Volunteers of all ages gave manicures to the residents at Hebrew Home while discussing their life experiences.
By Dexter McCann
The residents of West Hartford’s Hebrew Home were in for treat last Sunday, as volunteers from “GrannyMani,” a volunteer organization that works with seniors, doled out manicures to every resident who wanted one.
While the manicures were being given, the seniors shared some of their life advice and experiences with the volunteers, some of whom were as young as 5 years old.
On the surface, GrannyMani is a volunteer organization that gives manicures, described on the GrannyMani website as a “simple luxury,” to seniors. However, the organization is about more than just nails. The mission statement is to “build intergenerational connections,” and those connections were apparent at the Hebrew Home on Sunday.
Maya Gavin and Grace Carragher, two of GrannyMani’s volunteers, are just 5 years old. When Grace was asked why she wanted to volunteer with GrannyMani, she wrote that she wanted to “help others be safe, sound, beautiful, and to love the world,” and that she wanted to make their [the seniors] hearts feel good.”
In that sense, both Maya and Grace certainly succeeded. The two worked tirelessly to help administer the manicures to the seniors, and earned rave reviews for their work.
“She’s such a pleasure,” one Hebrew Home resident exclaimed after working with Grace.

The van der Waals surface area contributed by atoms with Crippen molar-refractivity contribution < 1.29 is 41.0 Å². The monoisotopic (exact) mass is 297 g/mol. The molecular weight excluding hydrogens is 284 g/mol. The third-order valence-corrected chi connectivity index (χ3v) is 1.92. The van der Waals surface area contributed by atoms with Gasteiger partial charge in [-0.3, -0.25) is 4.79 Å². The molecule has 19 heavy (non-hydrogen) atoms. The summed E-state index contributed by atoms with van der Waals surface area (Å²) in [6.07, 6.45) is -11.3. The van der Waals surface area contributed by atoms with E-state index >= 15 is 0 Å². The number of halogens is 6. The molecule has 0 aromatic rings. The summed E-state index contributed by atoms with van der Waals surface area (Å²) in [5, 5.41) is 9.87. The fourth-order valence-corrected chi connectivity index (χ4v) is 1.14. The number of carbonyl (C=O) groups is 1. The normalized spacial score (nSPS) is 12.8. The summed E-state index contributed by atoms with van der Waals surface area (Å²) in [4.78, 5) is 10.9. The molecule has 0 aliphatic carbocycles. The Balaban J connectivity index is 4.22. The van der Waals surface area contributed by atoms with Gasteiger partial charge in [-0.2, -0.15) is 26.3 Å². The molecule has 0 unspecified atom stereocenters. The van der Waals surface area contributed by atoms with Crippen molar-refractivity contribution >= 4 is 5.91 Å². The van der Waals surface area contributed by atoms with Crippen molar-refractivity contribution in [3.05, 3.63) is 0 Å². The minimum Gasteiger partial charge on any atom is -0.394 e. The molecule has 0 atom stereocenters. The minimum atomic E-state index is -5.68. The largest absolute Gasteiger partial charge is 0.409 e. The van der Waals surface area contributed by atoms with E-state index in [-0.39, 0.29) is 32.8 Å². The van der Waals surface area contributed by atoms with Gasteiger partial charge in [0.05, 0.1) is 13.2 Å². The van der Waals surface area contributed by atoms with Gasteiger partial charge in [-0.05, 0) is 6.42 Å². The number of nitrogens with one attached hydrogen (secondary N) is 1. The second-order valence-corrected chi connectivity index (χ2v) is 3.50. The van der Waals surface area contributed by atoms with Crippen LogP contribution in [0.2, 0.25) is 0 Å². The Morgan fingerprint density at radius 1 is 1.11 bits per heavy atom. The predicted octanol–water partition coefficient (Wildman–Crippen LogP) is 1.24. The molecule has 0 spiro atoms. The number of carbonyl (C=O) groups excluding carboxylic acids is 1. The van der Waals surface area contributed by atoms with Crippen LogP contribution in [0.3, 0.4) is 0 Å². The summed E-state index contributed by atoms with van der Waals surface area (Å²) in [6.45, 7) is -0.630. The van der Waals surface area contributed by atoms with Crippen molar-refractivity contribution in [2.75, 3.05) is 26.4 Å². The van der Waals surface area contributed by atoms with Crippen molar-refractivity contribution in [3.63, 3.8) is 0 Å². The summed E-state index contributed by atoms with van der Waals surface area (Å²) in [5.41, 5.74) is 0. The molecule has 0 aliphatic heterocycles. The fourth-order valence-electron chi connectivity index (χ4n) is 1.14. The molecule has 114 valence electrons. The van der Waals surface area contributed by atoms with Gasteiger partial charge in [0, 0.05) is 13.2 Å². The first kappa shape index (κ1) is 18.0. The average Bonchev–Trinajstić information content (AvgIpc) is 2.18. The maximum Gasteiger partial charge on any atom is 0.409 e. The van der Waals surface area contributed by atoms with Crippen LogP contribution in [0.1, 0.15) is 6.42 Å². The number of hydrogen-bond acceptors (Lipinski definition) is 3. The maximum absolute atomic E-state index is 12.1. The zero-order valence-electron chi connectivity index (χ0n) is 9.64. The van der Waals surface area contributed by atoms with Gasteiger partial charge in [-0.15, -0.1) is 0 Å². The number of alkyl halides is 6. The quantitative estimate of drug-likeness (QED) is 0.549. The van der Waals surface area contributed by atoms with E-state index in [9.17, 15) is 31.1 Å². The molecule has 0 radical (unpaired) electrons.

“She’s an angel,” another remarked after getting a manicure from Maya.
Megan Gavin, the mother of the aforementioned Maya and the founder of GrannyMani, was also at Hebrew Home on Sunday. She started GrannyMani on the back of her own experience with her grandparents, and said that she “shared wonderful memories and moments together doing nails” with them.
With that mind, Gavin started GrannyMani in Virginia in 2014. The program has now migrated to Connecticut, and worked in seven different communities statewide, partnering with the Girl Scouts of Connecticut on several occasions.
Gavin made sure to emphasize the value of the cross-generational bonds formed by participating in GrannyMani. “The older adults really learn from the kids, and the girls really learn from the older adults,” said Gavin.
“We believe that everything in policy starts from kindness and compassion and wisdom … anything you want to talk about starts with teaching kids to be respectful to all people early … that’s why we get them in here early to learn from people who are expects at life,” Gavin added.
Lilly Carragher, another GrannyMani volunteer, reiterated many of the points made by Gavin when talking about what inspired her to get involved.
“I just thought it was such a great idea, and as my daughter is becoming older, I think it’s important to show her the importance of volunteering, connecting with the community, and especially doing so with different generations.”
Her daughter Grace worked as a volunteer, and said her favorite part of the program was “doing the nails” and making friends with the Hebrew Home residents.
On the whole, the Hebrew Home residents were thrilled with both their manicures and the opportunity to spend quality time with the volunteers in attendance. Smiles and laughs were plentiful among volunteers and seniors alike.
More info about GrannyMani can be found on their website.
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